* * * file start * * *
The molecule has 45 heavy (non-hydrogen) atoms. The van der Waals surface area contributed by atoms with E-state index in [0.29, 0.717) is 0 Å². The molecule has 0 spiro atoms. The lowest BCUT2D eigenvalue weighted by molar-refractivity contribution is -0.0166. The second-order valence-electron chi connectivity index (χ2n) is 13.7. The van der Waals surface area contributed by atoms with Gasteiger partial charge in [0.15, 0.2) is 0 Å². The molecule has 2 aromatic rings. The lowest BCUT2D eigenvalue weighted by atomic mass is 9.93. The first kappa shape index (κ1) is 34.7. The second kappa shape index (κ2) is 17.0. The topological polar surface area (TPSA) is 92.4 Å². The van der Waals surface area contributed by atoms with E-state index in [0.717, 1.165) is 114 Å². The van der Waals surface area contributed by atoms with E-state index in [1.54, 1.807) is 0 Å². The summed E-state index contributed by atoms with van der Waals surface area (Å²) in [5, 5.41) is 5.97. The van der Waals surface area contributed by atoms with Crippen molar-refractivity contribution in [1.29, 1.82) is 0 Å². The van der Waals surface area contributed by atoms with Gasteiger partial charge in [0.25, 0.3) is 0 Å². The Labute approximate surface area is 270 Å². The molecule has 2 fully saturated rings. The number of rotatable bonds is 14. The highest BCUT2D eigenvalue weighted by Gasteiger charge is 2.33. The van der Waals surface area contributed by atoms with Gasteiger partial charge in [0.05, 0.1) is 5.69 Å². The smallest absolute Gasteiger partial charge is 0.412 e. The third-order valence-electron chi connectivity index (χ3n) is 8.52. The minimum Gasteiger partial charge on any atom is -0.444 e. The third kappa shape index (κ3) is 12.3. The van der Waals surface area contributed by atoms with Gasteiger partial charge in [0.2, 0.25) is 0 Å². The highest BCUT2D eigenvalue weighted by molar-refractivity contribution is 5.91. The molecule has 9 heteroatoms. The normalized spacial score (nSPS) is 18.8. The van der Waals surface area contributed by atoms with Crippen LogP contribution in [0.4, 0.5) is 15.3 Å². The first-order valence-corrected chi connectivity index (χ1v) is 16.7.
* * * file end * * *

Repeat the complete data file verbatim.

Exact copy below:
The molecule has 45 heavy (non-hydrogen) atoms. The van der Waals surface area contributed by atoms with E-state index in [0.29, 0.717) is 0 Å². The molecule has 0 spiro atoms. The lowest BCUT2D eigenvalue weighted by molar-refractivity contribution is -0.0166. The second-order valence-electron chi connectivity index (χ2n) is 13.7. The van der Waals surface area contributed by atoms with Gasteiger partial charge in [0.15, 0.2) is 0 Å². The molecule has 2 aromatic rings. The lowest BCUT2D eigenvalue weighted by atomic mass is 9.93. The first kappa shape index (κ1) is 34.7. The second kappa shape index (κ2) is 17.0. The topological polar surface area (TPSA) is 92.4 Å². The van der Waals surface area contributed by atoms with E-state index in [0.717, 1.165) is 114 Å². The van der Waals surface area contributed by atoms with E-state index in [1.54, 1.807) is 0 Å². The summed E-state index contributed by atoms with van der Waals surface area (Å²) in [5, 5.41) is 5.97. The van der Waals surface area contributed by atoms with Crippen molar-refractivity contribution in [1.29, 1.82) is 0 Å². The van der Waals surface area contributed by atoms with Gasteiger partial charge in [0.25, 0.3) is 0 Å². The Labute approximate surface area is 270 Å². The molecule has 2 fully saturated rings. The number of rotatable bonds is 14. The highest BCUT2D eigenvalue weighted by Gasteiger charge is 2.33. The van der Waals surface area contributed by atoms with Gasteiger partial charge in [0.05, 0.1) is 5.69 Å². The smallest absolute Gasteiger partial charge is 0.412 e. The third-order valence-electron chi connectivity index (χ3n) is 8.52. The minimum Gasteiger partial charge on any atom is -0.444 e. The third kappa shape index (κ3) is 12.3. The van der Waals surface area contributed by atoms with Gasteiger partial charge in [0.2, 0.25) is 0 Å². The highest BCUT2D eigenvalue weighted by molar-refractivity contribution is 5.91. The molecule has 9 heteroatoms. The normalized spacial score (nSPS) is 18.8. The van der Waals surface area contributed by atoms with Crippen LogP contribution in [0.4, 0.5) is 15.3 Å². The first-order valence-corrected chi connectivity index (χ1v) is 16.7.